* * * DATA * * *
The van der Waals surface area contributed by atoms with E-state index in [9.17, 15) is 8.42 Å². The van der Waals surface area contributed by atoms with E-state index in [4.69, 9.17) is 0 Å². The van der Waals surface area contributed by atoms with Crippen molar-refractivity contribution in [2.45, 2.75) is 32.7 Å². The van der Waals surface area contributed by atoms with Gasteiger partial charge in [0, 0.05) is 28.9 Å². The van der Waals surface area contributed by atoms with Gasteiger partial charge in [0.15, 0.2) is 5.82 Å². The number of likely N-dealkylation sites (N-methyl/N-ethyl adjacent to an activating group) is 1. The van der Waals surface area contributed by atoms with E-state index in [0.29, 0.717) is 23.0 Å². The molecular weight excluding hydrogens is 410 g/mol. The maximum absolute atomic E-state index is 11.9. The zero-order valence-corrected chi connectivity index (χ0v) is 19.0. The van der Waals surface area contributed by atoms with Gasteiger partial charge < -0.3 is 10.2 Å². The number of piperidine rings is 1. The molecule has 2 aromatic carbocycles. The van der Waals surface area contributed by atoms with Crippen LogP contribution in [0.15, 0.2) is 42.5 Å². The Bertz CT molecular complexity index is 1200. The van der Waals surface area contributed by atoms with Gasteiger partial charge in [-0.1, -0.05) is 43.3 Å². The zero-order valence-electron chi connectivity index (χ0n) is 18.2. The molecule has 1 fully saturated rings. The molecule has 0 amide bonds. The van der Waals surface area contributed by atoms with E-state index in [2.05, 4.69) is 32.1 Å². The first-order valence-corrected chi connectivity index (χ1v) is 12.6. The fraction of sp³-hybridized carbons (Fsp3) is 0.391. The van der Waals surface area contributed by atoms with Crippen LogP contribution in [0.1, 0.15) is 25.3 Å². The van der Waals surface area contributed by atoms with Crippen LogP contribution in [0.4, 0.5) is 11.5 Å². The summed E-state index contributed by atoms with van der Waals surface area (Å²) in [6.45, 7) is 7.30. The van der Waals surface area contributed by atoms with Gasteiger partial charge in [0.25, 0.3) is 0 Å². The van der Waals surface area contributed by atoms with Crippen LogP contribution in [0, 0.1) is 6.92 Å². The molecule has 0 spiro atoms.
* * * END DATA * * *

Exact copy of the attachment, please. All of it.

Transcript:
The van der Waals surface area contributed by atoms with E-state index in [9.17, 15) is 8.42 Å². The van der Waals surface area contributed by atoms with E-state index in [4.69, 9.17) is 0 Å². The van der Waals surface area contributed by atoms with Crippen molar-refractivity contribution in [2.45, 2.75) is 32.7 Å². The van der Waals surface area contributed by atoms with Gasteiger partial charge in [0, 0.05) is 28.9 Å². The van der Waals surface area contributed by atoms with Gasteiger partial charge in [0.15, 0.2) is 5.82 Å². The number of likely N-dealkylation sites (N-methyl/N-ethyl adjacent to an activating group) is 1. The van der Waals surface area contributed by atoms with E-state index in [0.29, 0.717) is 23.0 Å². The molecular weight excluding hydrogens is 410 g/mol. The maximum absolute atomic E-state index is 11.9. The zero-order valence-corrected chi connectivity index (χ0v) is 19.0. The van der Waals surface area contributed by atoms with Gasteiger partial charge < -0.3 is 10.2 Å². The number of piperidine rings is 1. The molecule has 2 aromatic carbocycles. The van der Waals surface area contributed by atoms with Crippen LogP contribution in [0.15, 0.2) is 42.5 Å². The Bertz CT molecular complexity index is 1200. The van der Waals surface area contributed by atoms with Gasteiger partial charge in [-0.1, -0.05) is 43.3 Å². The zero-order valence-electron chi connectivity index (χ0n) is 18.2. The molecule has 1 fully saturated rings. The molecule has 0 amide bonds. The van der Waals surface area contributed by atoms with E-state index in [2.05, 4.69) is 32.1 Å². The first-order valence-corrected chi connectivity index (χ1v) is 12.6. The fraction of sp³-hybridized carbons (Fsp3) is 0.391. The van der Waals surface area contributed by atoms with Crippen LogP contribution in [0.1, 0.15) is 25.3 Å². The van der Waals surface area contributed by atoms with Crippen LogP contribution in [0.4, 0.5) is 11.5 Å². The summed E-state index contributed by atoms with van der Waals surface area (Å²) in [6.45, 7) is 7.30. The van der Waals surface area contributed by atoms with Gasteiger partial charge in [0.25, 0.3) is 0 Å². The van der Waals surface area contributed by atoms with Crippen LogP contribution in [0, 0.1) is 6.92 Å². The molecule has 0 spiro atoms.